Article about goals and implementation of Software Suspend for Linux¶
Author: Gábor Kuti Last revised: 2003-10-20 by Pavel Machek
Idea and goals to achieve¶
Nowadays it is common in several laptops that they have a suspend button. It saves the state of the machine to a filesystem or to a partition and switches to standby mode. Later resuming the machine the saved state is loaded back to ram and the machine can continue its work. It has two real benefits. First we save ourselves the time machine goes down and later boots up, energy costs are real high when running from batteries. The other gain is that we don’t have to interrupt our programs so processes that are calculating something for a long time shouldn’t need to be written interruptible.
swsusp saves the state of the machine into active swaps and then reboots or powerdowns. You must explicitly specify the swap partition to resume from with resume= kernel option. If signature is found it loads and restores saved state. If the option noresume is specified as a boot parameter, it skips the resuming. If the option hibernate=nocompress is specified as a boot parameter, it saves hibernation image without compression.
In the meantime while the system is suspended you should not add/remove any of the hardware, write to the filesystems, etc.
Sleep states summary¶
There are three different interfaces you can use, /proc/acpi should work like this:
In a really perfect world:
echo 1 > /proc/acpi/sleep # for standby echo 2 > /proc/acpi/sleep # for suspend to ram echo 3 > /proc/acpi/sleep # for suspend to ram, but with more power # conservative echo 4 > /proc/acpi/sleep # for suspend to disk echo 5 > /proc/acpi/sleep # for shutdown unfriendly the system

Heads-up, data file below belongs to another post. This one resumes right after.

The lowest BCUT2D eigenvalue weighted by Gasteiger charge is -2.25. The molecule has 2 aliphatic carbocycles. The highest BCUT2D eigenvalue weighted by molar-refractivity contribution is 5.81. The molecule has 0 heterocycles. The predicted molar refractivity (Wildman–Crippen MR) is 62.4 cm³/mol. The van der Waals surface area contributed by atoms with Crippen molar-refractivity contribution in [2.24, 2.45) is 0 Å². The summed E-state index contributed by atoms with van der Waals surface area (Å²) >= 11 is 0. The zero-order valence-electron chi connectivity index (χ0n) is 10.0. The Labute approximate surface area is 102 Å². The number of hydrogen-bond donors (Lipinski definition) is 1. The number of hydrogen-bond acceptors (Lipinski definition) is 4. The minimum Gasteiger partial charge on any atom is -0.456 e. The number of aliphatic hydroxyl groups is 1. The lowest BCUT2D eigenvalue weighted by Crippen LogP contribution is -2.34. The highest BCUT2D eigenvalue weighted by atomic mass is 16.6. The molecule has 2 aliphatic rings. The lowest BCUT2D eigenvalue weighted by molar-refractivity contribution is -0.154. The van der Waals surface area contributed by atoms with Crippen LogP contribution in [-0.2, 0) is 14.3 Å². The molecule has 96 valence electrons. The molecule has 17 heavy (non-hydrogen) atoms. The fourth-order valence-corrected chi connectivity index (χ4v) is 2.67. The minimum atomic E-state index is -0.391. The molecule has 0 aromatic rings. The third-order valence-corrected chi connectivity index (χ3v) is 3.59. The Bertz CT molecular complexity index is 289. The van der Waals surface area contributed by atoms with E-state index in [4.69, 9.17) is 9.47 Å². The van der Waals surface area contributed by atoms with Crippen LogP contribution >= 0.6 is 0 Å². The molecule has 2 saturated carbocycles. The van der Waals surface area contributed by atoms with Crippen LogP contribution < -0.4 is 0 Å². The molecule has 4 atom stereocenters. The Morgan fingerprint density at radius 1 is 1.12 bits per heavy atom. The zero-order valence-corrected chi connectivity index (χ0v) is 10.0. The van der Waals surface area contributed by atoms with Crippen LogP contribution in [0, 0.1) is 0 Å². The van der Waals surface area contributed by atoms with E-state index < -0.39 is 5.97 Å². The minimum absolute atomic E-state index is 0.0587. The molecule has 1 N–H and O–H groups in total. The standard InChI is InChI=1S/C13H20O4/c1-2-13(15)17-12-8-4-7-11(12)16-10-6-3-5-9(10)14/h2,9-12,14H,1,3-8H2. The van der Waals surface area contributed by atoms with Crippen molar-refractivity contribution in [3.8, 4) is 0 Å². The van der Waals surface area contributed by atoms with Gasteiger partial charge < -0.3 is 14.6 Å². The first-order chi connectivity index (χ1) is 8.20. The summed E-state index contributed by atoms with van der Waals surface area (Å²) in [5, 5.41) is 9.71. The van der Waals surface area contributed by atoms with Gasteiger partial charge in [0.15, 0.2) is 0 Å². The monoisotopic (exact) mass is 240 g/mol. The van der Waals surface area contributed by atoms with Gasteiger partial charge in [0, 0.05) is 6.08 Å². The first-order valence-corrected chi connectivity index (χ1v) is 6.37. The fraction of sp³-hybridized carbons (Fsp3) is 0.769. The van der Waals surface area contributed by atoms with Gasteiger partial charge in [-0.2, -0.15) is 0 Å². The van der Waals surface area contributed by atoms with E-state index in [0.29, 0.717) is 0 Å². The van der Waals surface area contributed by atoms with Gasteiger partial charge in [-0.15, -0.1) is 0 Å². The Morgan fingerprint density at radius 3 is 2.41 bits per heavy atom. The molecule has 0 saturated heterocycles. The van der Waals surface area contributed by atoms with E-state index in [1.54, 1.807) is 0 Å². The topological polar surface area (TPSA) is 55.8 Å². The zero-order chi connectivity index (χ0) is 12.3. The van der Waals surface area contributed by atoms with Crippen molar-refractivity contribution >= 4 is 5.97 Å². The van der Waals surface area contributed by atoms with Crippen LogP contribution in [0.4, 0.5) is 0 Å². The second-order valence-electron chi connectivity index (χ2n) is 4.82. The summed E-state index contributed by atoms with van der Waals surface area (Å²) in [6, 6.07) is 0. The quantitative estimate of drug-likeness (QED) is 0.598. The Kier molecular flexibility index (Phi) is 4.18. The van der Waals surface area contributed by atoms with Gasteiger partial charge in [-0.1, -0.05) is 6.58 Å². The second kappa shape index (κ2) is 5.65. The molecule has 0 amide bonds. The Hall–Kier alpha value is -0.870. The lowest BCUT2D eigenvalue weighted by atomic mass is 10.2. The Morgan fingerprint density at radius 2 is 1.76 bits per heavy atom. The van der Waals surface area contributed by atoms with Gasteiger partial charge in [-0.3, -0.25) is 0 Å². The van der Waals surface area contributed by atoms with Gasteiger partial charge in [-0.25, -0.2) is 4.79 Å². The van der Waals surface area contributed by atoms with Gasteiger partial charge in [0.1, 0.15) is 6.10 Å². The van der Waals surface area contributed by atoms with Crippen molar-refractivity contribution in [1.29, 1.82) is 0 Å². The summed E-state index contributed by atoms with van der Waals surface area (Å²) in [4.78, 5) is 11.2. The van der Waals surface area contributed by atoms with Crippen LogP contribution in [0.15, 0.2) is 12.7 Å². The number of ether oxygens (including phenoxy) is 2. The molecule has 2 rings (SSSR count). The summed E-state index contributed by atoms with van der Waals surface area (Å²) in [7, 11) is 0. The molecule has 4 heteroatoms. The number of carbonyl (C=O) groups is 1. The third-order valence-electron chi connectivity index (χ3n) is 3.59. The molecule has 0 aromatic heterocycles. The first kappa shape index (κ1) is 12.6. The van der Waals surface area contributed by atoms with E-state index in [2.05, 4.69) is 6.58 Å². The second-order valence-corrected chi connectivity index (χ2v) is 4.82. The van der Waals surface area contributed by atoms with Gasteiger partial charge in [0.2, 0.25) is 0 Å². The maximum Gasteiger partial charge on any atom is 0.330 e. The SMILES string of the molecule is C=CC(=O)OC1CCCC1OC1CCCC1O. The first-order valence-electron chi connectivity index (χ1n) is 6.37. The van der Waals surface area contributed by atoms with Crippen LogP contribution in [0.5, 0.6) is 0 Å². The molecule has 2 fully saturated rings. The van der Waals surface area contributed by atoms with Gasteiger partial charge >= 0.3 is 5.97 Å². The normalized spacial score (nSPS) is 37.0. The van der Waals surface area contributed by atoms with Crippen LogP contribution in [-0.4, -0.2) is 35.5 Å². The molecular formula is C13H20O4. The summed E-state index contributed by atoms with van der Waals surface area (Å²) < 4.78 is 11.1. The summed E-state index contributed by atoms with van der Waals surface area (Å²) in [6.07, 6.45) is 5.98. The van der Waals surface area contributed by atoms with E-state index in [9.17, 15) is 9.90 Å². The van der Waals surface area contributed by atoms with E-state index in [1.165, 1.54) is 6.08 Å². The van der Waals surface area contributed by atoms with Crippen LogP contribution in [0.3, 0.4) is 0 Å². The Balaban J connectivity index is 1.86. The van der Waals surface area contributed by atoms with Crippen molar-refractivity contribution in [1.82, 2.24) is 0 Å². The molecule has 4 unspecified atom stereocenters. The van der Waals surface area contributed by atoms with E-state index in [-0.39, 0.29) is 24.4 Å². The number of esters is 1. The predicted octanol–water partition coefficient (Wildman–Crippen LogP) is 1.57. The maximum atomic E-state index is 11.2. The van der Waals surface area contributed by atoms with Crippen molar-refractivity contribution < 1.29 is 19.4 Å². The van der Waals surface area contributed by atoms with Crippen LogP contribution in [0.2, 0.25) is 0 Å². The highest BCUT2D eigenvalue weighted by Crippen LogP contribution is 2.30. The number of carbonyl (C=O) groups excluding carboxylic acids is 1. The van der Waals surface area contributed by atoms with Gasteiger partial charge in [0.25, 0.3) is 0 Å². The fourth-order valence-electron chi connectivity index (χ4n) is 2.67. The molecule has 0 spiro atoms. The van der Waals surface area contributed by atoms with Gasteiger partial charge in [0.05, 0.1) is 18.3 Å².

echo 4b > /proc/acpi/sleep # for suspend to disk via s4bios
Frequently Asked Questions¶
well, suspending a server is IMHO a really stupid thing, but… (Diego Zuccato):
You bought new UPS for your server. How do you install it without bringing machine down? Suspend to disk, rearrange power cables, resume.
You have your server on UPS. Power died, and UPS is indicating 30 seconds to failure. What do you do? Suspend to disk.
Maybe I’m missing something, but why don’t the regular I/O paths work?
We do use the regular I/O paths. However we cannot restore the data to its original location as we load it. That would create an inconsistent kernel state which would certainly result in an oops. Instead, we load the image into unused memory and then atomically copy it back to it original location. This implies, of course, a maximum image size of half the amount of memory.
There are two solutions to this:
require half of memory to be free during suspend. That way you can read “new” data onto free spots, then cli and copy